If you want to save lives, should you study medicine? Probably not.

About 1 in 200 people become doctors, many of them because they want to cure the sick and generally make the world a better place. Are they making the right decision?

To help answer that question, we’ve produced an exploratory career profile on medical careers.

The conclusion of our research is that most people skilled enough to make it in a field as challenging as medicine could have a bigger social impact through an alternative career.

The best research suggests that doctors do much less to improve the health of their patients than you might naturally expect. Health is more determined by lifestyle factors, and most of the treatments that work particularly well could be delivered with a smaller number of doctors than already work in the UK or USA.

However, medicine is high earning and highly fulfilling, and we expect there are more promising opportunities to help others through biomedical research, public health, health policy and (e.g. hospital) management.

Overall, we think going to medical school would be the best way to have a social impact only if someone felt they were a significantly better fit for medicine than the other options we recommend.

Dr Greg Lewis, a practicing physician in the UK, wrote most of the career profile.

Key findings

  • Having more physicians in the developed world has a surprisingly small impact on the health of recipients. A extra doctor might expect to increase their patients’ health enough to create 4 years of extra healthy life for each year of work. This could be easily accomplished in the developing world with just several hundreds dollars in donations to effective charities. The full report discusses how this surprising result can be the case.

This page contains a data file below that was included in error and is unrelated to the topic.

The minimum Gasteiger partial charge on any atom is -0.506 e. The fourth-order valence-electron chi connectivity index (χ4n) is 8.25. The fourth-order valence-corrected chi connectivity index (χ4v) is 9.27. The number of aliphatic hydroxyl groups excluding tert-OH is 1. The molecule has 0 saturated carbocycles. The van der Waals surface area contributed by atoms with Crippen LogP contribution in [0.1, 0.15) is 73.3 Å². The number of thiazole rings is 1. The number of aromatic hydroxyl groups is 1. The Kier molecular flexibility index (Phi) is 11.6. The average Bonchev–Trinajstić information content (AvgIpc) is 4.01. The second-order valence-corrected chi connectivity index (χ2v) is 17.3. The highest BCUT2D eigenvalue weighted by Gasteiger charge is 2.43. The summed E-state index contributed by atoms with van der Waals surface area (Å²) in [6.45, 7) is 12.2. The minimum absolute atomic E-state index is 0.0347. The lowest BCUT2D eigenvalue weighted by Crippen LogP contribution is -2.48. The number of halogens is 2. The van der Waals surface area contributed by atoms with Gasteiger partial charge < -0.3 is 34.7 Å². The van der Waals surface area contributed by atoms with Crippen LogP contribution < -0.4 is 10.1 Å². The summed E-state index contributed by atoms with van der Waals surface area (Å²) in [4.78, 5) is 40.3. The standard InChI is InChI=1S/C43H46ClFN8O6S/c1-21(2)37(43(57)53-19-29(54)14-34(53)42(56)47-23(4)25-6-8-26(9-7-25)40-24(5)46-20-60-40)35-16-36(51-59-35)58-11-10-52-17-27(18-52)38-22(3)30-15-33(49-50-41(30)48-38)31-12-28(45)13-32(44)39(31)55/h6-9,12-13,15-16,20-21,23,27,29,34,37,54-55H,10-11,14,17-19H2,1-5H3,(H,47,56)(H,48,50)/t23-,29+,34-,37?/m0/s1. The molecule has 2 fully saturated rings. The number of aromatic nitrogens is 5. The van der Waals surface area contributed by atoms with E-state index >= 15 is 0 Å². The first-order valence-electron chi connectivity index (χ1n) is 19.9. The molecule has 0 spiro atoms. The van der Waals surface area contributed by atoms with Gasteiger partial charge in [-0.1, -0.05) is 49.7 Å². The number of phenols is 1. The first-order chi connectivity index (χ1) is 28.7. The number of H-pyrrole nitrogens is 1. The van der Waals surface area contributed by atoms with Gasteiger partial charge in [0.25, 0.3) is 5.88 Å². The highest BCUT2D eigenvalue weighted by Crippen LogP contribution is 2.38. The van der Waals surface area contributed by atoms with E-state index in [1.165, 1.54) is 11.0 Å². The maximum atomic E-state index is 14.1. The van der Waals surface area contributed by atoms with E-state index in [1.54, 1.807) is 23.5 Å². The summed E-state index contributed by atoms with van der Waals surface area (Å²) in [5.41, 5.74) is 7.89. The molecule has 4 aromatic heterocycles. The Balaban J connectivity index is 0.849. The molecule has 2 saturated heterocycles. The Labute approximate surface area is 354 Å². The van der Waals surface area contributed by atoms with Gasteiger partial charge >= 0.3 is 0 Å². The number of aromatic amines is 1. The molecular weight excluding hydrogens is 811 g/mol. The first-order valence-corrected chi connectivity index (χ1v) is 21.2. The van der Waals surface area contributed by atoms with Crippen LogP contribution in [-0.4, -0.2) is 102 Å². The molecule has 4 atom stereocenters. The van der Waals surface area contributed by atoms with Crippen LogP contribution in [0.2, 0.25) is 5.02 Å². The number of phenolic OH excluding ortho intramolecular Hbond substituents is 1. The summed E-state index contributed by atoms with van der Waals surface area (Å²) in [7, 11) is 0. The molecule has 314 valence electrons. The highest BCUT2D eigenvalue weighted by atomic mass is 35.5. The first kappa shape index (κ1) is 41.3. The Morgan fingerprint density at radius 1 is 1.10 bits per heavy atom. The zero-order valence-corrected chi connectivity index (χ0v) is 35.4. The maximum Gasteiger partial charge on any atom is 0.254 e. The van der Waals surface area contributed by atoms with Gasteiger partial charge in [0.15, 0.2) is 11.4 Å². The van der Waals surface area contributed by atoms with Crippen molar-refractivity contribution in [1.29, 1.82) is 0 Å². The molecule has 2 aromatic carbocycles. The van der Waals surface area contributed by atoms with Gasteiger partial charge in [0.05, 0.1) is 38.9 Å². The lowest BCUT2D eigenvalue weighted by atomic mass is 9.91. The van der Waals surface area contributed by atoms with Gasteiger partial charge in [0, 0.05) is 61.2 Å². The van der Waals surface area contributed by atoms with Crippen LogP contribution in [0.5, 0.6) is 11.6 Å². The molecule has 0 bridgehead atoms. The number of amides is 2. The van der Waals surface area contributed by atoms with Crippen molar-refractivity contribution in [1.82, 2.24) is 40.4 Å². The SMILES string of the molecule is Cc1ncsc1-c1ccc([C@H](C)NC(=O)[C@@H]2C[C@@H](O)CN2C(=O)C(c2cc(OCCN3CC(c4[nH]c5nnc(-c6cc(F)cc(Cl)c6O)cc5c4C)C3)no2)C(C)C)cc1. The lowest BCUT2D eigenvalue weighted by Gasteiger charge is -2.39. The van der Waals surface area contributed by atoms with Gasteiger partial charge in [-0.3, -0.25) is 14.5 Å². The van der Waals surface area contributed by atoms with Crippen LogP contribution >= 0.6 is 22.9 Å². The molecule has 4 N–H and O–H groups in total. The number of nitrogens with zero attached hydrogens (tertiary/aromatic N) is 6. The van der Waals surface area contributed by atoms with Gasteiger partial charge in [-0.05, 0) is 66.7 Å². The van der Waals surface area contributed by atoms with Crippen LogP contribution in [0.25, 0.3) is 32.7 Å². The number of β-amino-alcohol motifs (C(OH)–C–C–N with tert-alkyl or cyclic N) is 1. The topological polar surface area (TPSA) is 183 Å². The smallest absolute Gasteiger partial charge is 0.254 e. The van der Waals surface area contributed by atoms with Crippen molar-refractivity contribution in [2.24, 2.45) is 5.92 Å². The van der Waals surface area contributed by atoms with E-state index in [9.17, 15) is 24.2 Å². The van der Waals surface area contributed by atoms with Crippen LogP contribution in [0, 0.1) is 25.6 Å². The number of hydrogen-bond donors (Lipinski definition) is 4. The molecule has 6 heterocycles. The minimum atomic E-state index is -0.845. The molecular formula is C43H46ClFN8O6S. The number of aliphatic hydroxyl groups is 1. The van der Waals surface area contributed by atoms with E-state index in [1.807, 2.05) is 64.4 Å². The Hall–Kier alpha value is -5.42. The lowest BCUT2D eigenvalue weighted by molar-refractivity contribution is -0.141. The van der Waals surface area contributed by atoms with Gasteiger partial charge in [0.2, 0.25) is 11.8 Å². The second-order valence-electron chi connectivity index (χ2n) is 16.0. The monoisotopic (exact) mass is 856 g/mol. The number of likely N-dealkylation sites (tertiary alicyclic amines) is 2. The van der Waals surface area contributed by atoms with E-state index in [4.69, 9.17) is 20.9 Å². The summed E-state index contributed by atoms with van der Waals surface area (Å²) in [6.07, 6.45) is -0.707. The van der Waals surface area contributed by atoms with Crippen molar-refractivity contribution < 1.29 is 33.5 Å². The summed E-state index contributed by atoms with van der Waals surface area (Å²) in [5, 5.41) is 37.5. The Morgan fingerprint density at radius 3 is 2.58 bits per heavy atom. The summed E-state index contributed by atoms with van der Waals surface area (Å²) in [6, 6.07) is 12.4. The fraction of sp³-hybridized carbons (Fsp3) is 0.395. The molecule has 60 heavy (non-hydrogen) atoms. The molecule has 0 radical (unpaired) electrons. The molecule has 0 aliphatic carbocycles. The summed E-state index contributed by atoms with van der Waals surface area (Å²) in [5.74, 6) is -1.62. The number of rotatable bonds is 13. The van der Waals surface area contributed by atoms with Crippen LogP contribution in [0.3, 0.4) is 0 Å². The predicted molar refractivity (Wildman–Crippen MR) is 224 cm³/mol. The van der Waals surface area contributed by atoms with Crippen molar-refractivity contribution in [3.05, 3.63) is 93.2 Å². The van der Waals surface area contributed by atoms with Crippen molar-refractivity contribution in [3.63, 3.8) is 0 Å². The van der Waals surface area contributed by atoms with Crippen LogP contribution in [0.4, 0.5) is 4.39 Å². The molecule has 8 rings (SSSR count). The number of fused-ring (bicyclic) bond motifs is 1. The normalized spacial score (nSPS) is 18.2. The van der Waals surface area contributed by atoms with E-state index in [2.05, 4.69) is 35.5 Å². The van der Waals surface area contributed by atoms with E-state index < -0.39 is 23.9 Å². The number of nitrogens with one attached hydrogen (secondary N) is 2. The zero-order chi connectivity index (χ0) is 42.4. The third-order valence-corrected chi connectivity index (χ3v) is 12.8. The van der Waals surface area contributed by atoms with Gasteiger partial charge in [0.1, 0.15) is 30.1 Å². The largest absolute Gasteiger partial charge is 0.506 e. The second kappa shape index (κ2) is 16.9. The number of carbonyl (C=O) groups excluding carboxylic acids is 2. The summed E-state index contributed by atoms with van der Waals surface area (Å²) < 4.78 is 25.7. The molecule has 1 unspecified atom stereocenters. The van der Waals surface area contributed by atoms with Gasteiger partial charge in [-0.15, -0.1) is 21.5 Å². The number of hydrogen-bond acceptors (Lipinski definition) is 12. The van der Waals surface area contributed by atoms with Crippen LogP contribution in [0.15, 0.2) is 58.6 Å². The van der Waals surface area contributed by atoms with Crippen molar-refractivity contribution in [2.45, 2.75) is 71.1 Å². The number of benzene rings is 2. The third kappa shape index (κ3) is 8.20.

• Becoming a doctor is competitive. In the US the average GPA of a new medical student is 3.69. The average new medical student in the UK was in the top 5% of school leavers.
  • Doctors are among the most satisfied with their careers, but stress and burnout is a significant problem.
  • Doctors are among the highest paid of all professions, allowing them to fund significant donations to high-impact projects. However their earnings are quite flat, so it’s hard to become extremely wealthy in medicine.
  • Doctors are highly trusted by the public, but few seem to exert significant influence in society, suggesting it’s not a particularly promising route for advocacy.
  • While physicians have good exit opportunities into other careers, including finance, consulting or academia, they are not impressive relative to the large amount of time, effort and money required to become one. A lot of the content in medical school is not easily transferred to other fields.

Read the full profile for much more and an explanation of how we reached our conclusion.

Sign up to our newsletter to get monthly updates on how to have more social impact with your career.

Try our career recommender to get tailored suggestions for which career paths would allow you to have the largest social impact..

Author: Robert Wiblin

Rob studied both genetics and economics at the Australian National University (ANU), graduating top of his class and being named Young Alumnus of the Year in 2015.

He worked as a research economist in various Australian Government agencies, and then moved to the UK to work at the Centre for Effective Altruism, first as Research Director, then Executive Director, then Research Director for 80,000 Hours.

He was founding board Secretary for Animal Charity Evaluators and is a member of the World Economic Forum’s Global Shapers Community.